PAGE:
Getting Ready to Plant Strawberries in a Plasticulture System – Planting Date – Vegetable Crops Hotline

Getting Ready to Plant Strawberries in a Plasticulture System – Planting Date

Growers interested in growing strawberries on a plasticulture system can choose to use plug plants or bare-root plants. The pros and cons of using each of the planting materials was discussed in a previous article. This article will discuss the importance of planting dates for growers who chose to use plug plants.  

In the 2020-2021 season, the strawberry plasticulture trial at Southwest Purdue Agricultural Center reached the highest yield of the past three seasons. The highest yielding variety was Rocco that yielded 2 lb/plant. Besides Rocco, Flavorfest, Chandler, and Liz also yielded over or close to 1.5 lb/plant. This yield was much higher than yields of previous seasons, in which, yields of even the best varieties were less than 1 lb/plant. Fall and winter in the 2020-2021 season are in general, good for strawberry production. Another important factor that I think makes a substantial difference in the yield is the planting date. Strawberry plugs were planted on Aug. 24 in 2020, while they were planted on Sep. 11 in 2019. There was about two weeks’ difference. Although two weeks does not sound like an enormous difference, it could significantly impact the plant growth in the fall and the yield in the following spring. I will use growing degree days (GDD) to explain the impact.  

Growing degree day is calculated by daily mean temperature minus a base temperature. Since strawberry crown growth and development are best at temperatures above 50°F, 50°F was used as the base temperature in the GDD calculation. Figure 1 is the accumulated GDD from planting to the end of February in the past two seasons (2019/2020 and 2020/2021). From Aug 24 (planting date in 2020) to Sep 11 (planting date in 2019), there was about 500 GDD accumulation in 2020, which was close to one-third of total GDD accumulation from Aug. 24 to the end of Feb. What this tells us is that delaying planting for two weeks from August to September could sacrifice one-third of GDD accumulation in the fall.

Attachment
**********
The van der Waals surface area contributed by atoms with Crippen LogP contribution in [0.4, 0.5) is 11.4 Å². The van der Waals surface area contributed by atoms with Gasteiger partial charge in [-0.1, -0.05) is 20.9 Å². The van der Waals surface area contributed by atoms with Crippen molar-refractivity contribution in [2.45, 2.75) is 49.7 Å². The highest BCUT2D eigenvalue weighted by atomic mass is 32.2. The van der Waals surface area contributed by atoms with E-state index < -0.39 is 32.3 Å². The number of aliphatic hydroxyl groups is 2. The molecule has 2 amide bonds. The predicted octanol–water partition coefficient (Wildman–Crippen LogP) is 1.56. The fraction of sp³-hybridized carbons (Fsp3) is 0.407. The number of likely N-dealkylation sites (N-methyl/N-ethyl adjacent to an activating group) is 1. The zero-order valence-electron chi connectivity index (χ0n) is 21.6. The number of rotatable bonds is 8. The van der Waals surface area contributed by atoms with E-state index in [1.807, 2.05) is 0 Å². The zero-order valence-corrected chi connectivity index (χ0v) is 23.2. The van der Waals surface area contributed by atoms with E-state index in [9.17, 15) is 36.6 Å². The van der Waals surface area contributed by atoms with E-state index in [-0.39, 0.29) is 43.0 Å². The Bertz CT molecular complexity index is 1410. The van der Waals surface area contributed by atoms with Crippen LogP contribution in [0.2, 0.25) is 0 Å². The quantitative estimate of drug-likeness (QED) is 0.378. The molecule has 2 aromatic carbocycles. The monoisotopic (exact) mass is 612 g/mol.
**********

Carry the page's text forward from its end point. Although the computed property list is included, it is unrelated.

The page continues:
Figure 1. Accumulated growing degree days from planting to end of February in 2019-2020 and 2020-2021 strawberry season. 

Figure 1. Accumulated growing degree days from planting to end of February in 2019-2020 and 2020-2021 strawberry season.

Strawberry crown growth in the fall is in a short window in our region. After the middle October, plant growth reduces tremendously. Therefore, it is extremely important for growers who are interested in using plug plants and grow strawberries in a plasticulture system to plant them as early as possible. When I first started to work on the plasticulture system a few years ago, strawberry plugs are only available in Sep. and Oct. This works well for growers in the southern states. But it is too late for our region. The good news is that with more nurseries are selling strawberry plugs in the temperate regions now, it is possible to get plugs as early as the middle of August. Our experiment in southern Indiana showed that with early planting of plug plants, appropriate variety selection, and plant care, it is possible to achieve a decent yield for growing strawberries in a plasticulture system.  

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